• How to identify common pitfalls of risk assessments and how to avoid them
  • What new water treatment techniques are available to improve water quality for re-use or discharge
  • Define best practices related to tailings water management and finally
  • How to arrive at risk adjusted life cycle costs of water.

Course Outline:

Block 1: Introduction: Change in industry’s thinking about water

  • Why? Mind your motive in addition to exploring the
  • Connection between tailings and water management

Block 2: Effects of water on project performance:

  • examples of historic and current projects in addition to analysis of impacts throughout project life cycle

Block 3: Review of Water Management and Treatment Risks:

  • Common shortcomings in risk assessments and how to prevent them

Block 4: Best Practices – Risk Adjusted Life Cycle Cost Analysis

  • Tailings management guide – link to water
  • Water treatment systems for modern industry
  • ORE (Optimum Risk Estimate) methodology and finally
  • Example of ORE application

Block 5: Closing remarks:

  • Role of mineral processors in solving water issues.

 

Past Events

Event: Risk Assessment and Decision Making for Mine Geowaste Facility Management
Sponsors:
Date/Time: 07/06/2016 - 09/06/2016 - 8:00 am - 11:00 am
Location:
Details:

Risk Assessment and Decision Making for Mine Geowaste Facility Management

Location: live webcast
Duration: 3 sessions of 3 hours each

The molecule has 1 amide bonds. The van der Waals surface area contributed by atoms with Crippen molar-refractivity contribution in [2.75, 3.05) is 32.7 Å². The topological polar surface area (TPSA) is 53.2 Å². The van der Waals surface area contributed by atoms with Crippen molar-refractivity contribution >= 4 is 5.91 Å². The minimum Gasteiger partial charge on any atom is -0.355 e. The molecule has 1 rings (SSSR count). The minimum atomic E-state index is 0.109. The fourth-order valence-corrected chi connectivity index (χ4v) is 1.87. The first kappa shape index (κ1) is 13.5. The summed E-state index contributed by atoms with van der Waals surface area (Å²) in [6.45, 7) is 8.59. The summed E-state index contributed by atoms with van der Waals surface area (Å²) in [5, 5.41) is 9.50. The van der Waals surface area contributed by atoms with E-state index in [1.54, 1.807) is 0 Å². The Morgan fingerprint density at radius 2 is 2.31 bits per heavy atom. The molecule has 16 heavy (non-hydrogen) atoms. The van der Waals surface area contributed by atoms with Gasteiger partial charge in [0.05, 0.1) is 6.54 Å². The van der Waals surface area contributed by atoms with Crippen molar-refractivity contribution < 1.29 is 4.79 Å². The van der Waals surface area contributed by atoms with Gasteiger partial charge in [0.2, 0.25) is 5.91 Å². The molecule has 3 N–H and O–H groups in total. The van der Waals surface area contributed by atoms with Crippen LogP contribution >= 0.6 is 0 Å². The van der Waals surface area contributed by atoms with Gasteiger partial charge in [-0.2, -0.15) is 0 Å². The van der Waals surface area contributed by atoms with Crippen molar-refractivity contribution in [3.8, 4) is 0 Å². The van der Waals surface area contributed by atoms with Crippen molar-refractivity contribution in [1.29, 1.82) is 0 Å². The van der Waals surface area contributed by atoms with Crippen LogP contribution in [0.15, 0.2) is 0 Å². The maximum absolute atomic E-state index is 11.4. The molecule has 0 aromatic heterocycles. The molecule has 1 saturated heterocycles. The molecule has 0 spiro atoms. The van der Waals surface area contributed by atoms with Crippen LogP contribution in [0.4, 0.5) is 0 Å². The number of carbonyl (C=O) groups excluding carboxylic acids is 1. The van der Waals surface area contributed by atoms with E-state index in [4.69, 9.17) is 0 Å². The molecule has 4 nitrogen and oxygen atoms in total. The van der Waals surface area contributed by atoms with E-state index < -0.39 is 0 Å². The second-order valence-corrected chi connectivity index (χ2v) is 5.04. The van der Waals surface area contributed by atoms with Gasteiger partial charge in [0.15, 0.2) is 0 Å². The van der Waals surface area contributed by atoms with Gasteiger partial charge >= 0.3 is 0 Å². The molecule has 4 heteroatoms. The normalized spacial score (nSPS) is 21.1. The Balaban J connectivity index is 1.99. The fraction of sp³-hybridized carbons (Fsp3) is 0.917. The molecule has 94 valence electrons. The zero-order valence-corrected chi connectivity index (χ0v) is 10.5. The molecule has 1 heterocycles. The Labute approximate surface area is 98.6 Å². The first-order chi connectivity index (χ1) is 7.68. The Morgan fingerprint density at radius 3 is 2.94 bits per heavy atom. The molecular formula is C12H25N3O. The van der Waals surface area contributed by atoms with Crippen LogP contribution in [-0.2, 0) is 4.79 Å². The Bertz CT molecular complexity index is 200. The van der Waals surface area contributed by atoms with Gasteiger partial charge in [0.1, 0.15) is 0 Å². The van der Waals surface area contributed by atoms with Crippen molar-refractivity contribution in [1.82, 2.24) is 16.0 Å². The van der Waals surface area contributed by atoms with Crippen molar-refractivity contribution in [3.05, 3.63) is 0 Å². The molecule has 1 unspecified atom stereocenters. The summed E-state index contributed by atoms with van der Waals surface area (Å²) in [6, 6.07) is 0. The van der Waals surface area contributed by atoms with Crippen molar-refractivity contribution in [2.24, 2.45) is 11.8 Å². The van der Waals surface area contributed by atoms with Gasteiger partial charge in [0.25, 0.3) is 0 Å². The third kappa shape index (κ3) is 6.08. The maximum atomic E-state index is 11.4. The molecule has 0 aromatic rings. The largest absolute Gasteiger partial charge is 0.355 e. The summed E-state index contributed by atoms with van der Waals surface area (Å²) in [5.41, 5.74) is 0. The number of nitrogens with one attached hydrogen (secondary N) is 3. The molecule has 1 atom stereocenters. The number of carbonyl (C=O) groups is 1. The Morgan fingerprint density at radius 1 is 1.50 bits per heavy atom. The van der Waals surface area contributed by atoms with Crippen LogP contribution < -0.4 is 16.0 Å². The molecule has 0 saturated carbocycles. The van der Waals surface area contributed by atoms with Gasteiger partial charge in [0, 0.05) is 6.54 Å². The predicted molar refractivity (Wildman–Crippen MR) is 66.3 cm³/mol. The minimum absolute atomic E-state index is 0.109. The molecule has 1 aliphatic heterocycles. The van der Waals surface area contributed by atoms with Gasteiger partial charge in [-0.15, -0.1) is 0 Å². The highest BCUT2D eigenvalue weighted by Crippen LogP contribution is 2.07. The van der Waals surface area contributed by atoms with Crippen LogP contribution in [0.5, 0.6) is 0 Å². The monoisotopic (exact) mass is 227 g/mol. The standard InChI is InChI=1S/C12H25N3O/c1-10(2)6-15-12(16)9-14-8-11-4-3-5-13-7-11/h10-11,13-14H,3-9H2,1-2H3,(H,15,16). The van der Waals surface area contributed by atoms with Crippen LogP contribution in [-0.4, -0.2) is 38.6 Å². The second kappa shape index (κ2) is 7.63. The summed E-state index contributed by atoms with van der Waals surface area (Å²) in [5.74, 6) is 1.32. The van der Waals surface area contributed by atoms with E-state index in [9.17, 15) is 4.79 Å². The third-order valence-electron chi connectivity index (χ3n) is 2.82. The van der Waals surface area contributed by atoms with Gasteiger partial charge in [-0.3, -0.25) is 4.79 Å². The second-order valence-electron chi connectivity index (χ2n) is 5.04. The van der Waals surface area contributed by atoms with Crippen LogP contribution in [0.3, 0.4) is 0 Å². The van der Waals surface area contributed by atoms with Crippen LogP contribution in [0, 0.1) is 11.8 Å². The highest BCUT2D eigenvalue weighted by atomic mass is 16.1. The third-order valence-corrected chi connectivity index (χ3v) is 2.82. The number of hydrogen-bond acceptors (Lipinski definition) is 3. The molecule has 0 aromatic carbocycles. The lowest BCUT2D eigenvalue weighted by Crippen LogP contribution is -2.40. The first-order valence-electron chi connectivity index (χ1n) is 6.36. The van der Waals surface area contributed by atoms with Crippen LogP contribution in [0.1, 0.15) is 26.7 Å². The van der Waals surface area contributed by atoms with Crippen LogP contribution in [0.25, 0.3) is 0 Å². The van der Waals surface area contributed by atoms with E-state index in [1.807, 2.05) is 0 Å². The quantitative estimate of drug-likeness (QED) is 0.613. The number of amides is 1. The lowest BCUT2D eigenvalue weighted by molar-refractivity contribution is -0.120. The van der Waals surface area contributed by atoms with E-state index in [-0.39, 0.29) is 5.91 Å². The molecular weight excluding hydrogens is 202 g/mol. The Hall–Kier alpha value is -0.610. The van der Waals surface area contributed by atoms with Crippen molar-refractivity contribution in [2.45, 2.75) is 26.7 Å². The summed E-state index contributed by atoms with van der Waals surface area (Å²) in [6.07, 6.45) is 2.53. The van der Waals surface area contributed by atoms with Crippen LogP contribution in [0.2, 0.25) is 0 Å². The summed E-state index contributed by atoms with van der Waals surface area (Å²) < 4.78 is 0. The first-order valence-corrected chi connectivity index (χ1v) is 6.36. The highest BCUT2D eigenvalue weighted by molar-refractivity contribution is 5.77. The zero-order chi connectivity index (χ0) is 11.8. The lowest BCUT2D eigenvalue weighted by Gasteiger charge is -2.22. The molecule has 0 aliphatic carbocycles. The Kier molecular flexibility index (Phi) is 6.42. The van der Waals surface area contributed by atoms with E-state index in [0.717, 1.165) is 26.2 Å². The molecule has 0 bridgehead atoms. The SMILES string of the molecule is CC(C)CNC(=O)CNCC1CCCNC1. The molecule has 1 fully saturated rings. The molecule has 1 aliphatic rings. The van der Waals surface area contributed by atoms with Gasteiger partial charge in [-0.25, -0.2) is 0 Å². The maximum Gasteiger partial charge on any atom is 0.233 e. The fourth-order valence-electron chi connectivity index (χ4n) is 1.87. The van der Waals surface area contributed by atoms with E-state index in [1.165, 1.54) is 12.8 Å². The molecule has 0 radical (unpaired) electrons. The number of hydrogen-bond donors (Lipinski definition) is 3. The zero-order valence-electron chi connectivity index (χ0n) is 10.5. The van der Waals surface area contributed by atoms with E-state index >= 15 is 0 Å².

This webcast is scheduled to be held from 8:00am to 11:00am PDT/Vancouver, Canada time.

This course will review the risk assessment and decision making methods and tools applied to mine tailings, waste rock, and spent heap leach facilities.

The course will examine recent findings from the Mount Polley tailings facility failure, and outline the risk assessment methods that can be used to prevent future tailings disasters. Practical techniques for the management of mine geowaste facilities using risk assessment methods and decision making tools will be discussed.

Studying past and recent case histories will both illustrate and expand on the application of the many methods used for undertaking risk assessment and decision making, including FMEAs and Tolerability Curves, Fault Trees and Root Cause Analyses, as well as MAAs and Bayesian methods. The course will build on and advance the fundamentals that are available through EduMine’s online course titled Risk Assessment, Decision-Making, and Engineering Management for Mine GeoWaste Facilities.

Course Objectives and Outcomes

Course participants will be given a detailed overview regarding the theory and practice of risk assessment and decision making, resulting in safer mine geowaste facilities that are economically viable. Current practices and innovative emerging concepts will be explored as a result of recent tailings failures. The course is intended to be part of the necessary demand to achieve ZERO tailings and mine waste facility failures moving forward.

Upon completion, participants will be better equipped to manage mine geowaste facilities, in accordance with current best management practices, including comprehensive consideration of hazards, probabilities of failure, consequence quantification, and most importantly, implementation of mitigation measures to reduce cost and ensure safety.

Pre-Course e-Learning

Prior to the course, registered delegates have access to the online e-learning material consisting of an introductory course titled Risk Assessment, Decision-Making, and Engineering Management for Mine GeoWaste Facilities.